The couple hopes to supplement the kosher certification with online content — videos, posts, a podcast — about keeping kosher and being vegan.
“Our goal is to put this content out there for people to see, and to teach by example,” Shoshana Foreman said.
Being vegan is, perhaps unsurprisingly, not popular among the couple’s Jewish friends in their Brooklyn neighborhood of Crown Heights. Shoshana Foreman said friends were adjusting to their diet, though from time to time they need to decline invitations to meals on Shabbat.
“The short answer is, we stopped being invited,” Foreman joked.
At VBR Kosher, the Foremans are working with Rabbi Mike Moskowitz, an Orthodox rabbi who works at Congregation Beit Simchat Torah, an LGBTQ synagogue in Manhattan. Moskowitz has decades of experience in kosher supervision and provided certification to Dun-Well several years ago before the certificate lapsed.
Because Dun-Well’s products contain no meat or dairy, kosher supervision is easier there than at many restaurants. But there are still things to look out for, like whether the food colorings and other ingredients are certified kosher. Dunbar said he had to switch out his soy milk to maintain the certification.
Moskowitz and the Foremans understand that some observant Jews may not recognize or trust their independent authority, as opposed to the imprimatur of a large and well-known kosher certifier like the Orthodox Union. But they’re confident that it will make a difference to some people.
“For people who feel that they know the people here involved and they trust them, then each person should do things that make them feel comfortable,” said Moskowitz. “I don’t feel kosher supervision is there to be persuasive. It’s meant to be transparent and educational and give people the opportunity to make informed decisions.”
Avrom Pollak, president of Star-K, a large kosher agency based in Baltimore, said that because the kosher certification can be so complex, a lot of kosher eaters may be hesitant to trust a new certification.
“A lot of the kosher consumers are very discerning,” he said. “They want to know who stands behind that certification and they want to know if a problem does arise, are they going to deal with it in an honest and forthright manner?”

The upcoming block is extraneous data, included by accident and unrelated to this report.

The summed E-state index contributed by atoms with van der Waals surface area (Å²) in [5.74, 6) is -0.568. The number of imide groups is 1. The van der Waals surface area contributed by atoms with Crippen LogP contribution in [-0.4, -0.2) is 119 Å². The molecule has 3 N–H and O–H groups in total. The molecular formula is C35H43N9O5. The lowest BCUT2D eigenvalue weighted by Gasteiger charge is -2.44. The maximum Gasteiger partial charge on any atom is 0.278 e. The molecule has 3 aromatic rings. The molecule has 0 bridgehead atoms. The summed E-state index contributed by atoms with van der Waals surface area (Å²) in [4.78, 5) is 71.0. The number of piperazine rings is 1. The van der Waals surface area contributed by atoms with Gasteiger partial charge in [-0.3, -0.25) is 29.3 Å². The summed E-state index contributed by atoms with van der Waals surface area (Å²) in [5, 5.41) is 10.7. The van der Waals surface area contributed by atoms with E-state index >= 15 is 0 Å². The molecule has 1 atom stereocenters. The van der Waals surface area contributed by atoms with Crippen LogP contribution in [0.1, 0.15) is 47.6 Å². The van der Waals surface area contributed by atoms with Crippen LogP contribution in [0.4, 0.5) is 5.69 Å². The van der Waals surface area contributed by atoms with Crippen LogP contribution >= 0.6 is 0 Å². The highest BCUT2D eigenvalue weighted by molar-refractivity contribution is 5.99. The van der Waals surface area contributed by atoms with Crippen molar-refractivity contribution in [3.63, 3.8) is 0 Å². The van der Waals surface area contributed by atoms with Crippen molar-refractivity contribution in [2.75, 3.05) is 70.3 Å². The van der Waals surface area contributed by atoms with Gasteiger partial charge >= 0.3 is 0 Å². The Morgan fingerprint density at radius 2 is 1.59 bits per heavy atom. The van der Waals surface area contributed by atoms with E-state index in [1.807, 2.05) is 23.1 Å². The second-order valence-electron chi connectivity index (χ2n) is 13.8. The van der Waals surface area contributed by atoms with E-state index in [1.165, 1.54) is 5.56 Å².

For now, Foreman considers VBR Kosher something of a passion project and isn’t charging for the service. In any case, it’s not his main gig. These days, he wakes up at 5 o’clock every morning to run eight miles or lifts weights. He trains at a boxing gym in Sunset Park. He said he wants to get back in the ring because he feels good and doesn’t want to regret passing up an opportunity. And at a time when antisemitism is rising in New York, he added, he wants to show that Jews can be tough.
“I don’t want to be years ahead [and] be disappointed that I stopped doing this because a lot of people told me I’m old,” he said. “And partially, being a Jew, we need an image of Jews being descendants of freaking warriors, kings, priests. But we are definitely not a weak people.”
Foreman’s dual career does present a bit of a contradiction. How does he reconcile the violence of boxing with the rabbinic teachings that drew him to a peaceable vegan diet?
Shoshana Foreman — who is also her husband’s boxing manager — pointed out that, in boxing, both fighters have consented to the potential bloodshed, which isn’t the case with animals at a slaughterhouse.
Plus, Foreman said that he’s an old hand at separating his work in the ring from his life outside of it. “I’m wearing two personalities,” he said. “In boxing, I have to be a different person. I cannot be a husband in the ring, right? Or a father in the ring. Otherwise, I’m gonna get beat up completely. So I have to be that person who is about to punch someone in the face.”